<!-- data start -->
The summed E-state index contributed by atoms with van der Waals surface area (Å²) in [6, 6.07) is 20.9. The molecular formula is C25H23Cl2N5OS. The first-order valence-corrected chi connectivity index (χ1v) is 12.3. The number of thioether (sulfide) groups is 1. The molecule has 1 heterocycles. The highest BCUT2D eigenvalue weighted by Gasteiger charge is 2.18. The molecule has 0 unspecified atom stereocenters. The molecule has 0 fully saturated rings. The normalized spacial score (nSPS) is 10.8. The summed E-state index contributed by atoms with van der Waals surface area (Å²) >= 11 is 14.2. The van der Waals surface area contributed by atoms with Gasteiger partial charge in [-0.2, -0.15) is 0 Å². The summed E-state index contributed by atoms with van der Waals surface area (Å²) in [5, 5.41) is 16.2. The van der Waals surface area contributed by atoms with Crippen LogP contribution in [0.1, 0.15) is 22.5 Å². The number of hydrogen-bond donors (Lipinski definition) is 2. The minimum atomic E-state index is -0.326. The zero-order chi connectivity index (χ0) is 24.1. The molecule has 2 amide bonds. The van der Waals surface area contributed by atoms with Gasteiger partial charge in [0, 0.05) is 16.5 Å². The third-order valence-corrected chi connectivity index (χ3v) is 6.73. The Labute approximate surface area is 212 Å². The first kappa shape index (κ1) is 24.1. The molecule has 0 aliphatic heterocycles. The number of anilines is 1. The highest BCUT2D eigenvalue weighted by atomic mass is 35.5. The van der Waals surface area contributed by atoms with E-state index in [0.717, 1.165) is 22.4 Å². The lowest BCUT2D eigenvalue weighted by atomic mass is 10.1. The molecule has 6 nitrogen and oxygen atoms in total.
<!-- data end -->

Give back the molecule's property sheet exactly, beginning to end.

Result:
The summed E-state index contributed by atoms with van der Waals surface area (Å²) in [6, 6.07) is 20.9. The molecular formula is C25H23Cl2N5OS. The first-order valence-corrected chi connectivity index (χ1v) is 12.3. The number of thioether (sulfide) groups is 1. The molecule has 1 heterocycles. The highest BCUT2D eigenvalue weighted by Gasteiger charge is 2.18. The molecule has 0 unspecified atom stereocenters. The molecule has 0 fully saturated rings. The normalized spacial score (nSPS) is 10.8. The summed E-state index contributed by atoms with van der Waals surface area (Å²) >= 11 is 14.2. The van der Waals surface area contributed by atoms with Gasteiger partial charge in [-0.2, -0.15) is 0 Å². The summed E-state index contributed by atoms with van der Waals surface area (Å²) in [5, 5.41) is 16.2. The van der Waals surface area contributed by atoms with Crippen LogP contribution in [0.1, 0.15) is 22.5 Å². The number of hydrogen-bond donors (Lipinski definition) is 2. The minimum atomic E-state index is -0.326. The zero-order chi connectivity index (χ0) is 24.1. The molecule has 2 amide bonds. The van der Waals surface area contributed by atoms with Gasteiger partial charge in [0, 0.05) is 16.5 Å². The third-order valence-corrected chi connectivity index (χ3v) is 6.73. The Labute approximate surface area is 212 Å². The first kappa shape index (κ1) is 24.1. The molecule has 0 aliphatic heterocycles. The number of anilines is 1. The highest BCUT2D eigenvalue weighted by atomic mass is 35.5. The van der Waals surface area contributed by atoms with E-state index in [0.717, 1.165) is 22.4 Å². The lowest BCUT2D eigenvalue weighted by atomic mass is 10.1. The molecule has 6 nitrogen and oxygen atoms in total.